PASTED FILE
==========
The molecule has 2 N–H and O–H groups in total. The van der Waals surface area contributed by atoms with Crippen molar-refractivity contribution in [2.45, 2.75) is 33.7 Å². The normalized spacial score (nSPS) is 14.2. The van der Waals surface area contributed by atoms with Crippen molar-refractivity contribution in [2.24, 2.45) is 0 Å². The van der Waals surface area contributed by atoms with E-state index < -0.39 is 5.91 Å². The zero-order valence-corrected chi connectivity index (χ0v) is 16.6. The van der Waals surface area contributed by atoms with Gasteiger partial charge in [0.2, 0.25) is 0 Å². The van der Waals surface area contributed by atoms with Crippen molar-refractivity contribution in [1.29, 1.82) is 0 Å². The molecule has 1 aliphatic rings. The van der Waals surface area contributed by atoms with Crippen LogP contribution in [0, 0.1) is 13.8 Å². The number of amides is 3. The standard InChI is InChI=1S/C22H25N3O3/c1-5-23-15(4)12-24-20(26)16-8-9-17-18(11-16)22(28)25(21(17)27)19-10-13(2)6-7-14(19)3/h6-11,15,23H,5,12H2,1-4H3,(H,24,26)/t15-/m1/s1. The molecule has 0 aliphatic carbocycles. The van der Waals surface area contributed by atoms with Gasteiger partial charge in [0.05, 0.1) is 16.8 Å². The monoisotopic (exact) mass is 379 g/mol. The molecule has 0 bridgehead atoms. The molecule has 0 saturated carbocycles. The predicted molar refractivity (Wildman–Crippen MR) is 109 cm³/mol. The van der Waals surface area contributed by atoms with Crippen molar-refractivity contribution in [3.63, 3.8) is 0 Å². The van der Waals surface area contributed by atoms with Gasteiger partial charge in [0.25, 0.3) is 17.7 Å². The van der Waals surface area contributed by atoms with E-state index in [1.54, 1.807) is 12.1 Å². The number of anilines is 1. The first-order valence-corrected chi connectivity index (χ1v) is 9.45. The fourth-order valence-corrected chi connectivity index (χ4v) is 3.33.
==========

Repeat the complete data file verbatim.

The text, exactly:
The molecule has 2 N–H and O–H groups in total. The van der Waals surface area contributed by atoms with Crippen molar-refractivity contribution in [2.45, 2.75) is 33.7 Å². The normalized spacial score (nSPS) is 14.2. The van der Waals surface area contributed by atoms with Crippen molar-refractivity contribution in [2.24, 2.45) is 0 Å². The van der Waals surface area contributed by atoms with E-state index < -0.39 is 5.91 Å². The zero-order valence-corrected chi connectivity index (χ0v) is 16.6. The van der Waals surface area contributed by atoms with Gasteiger partial charge in [0.2, 0.25) is 0 Å². The van der Waals surface area contributed by atoms with Crippen molar-refractivity contribution in [1.29, 1.82) is 0 Å². The molecule has 1 aliphatic rings. The van der Waals surface area contributed by atoms with Crippen LogP contribution in [0, 0.1) is 13.8 Å². The number of amides is 3. The standard InChI is InChI=1S/C22H25N3O3/c1-5-23-15(4)12-24-20(26)16-8-9-17-18(11-16)22(28)25(21(17)27)19-10-13(2)6-7-14(19)3/h6-11,15,23H,5,12H2,1-4H3,(H,24,26)/t15-/m1/s1. The molecule has 0 aliphatic carbocycles. The van der Waals surface area contributed by atoms with Gasteiger partial charge in [0.05, 0.1) is 16.8 Å². The monoisotopic (exact) mass is 379 g/mol. The molecule has 0 bridgehead atoms. The molecule has 0 saturated carbocycles. The predicted molar refractivity (Wildman–Crippen MR) is 109 cm³/mol. The van der Waals surface area contributed by atoms with Crippen molar-refractivity contribution in [3.63, 3.8) is 0 Å². The van der Waals surface area contributed by atoms with Gasteiger partial charge in [0.25, 0.3) is 17.7 Å². The van der Waals surface area contributed by atoms with E-state index in [1.54, 1.807) is 12.1 Å². The number of anilines is 1. The first-order valence-corrected chi connectivity index (χ1v) is 9.45. The fourth-order valence-corrected chi connectivity index (χ4v) is 3.33.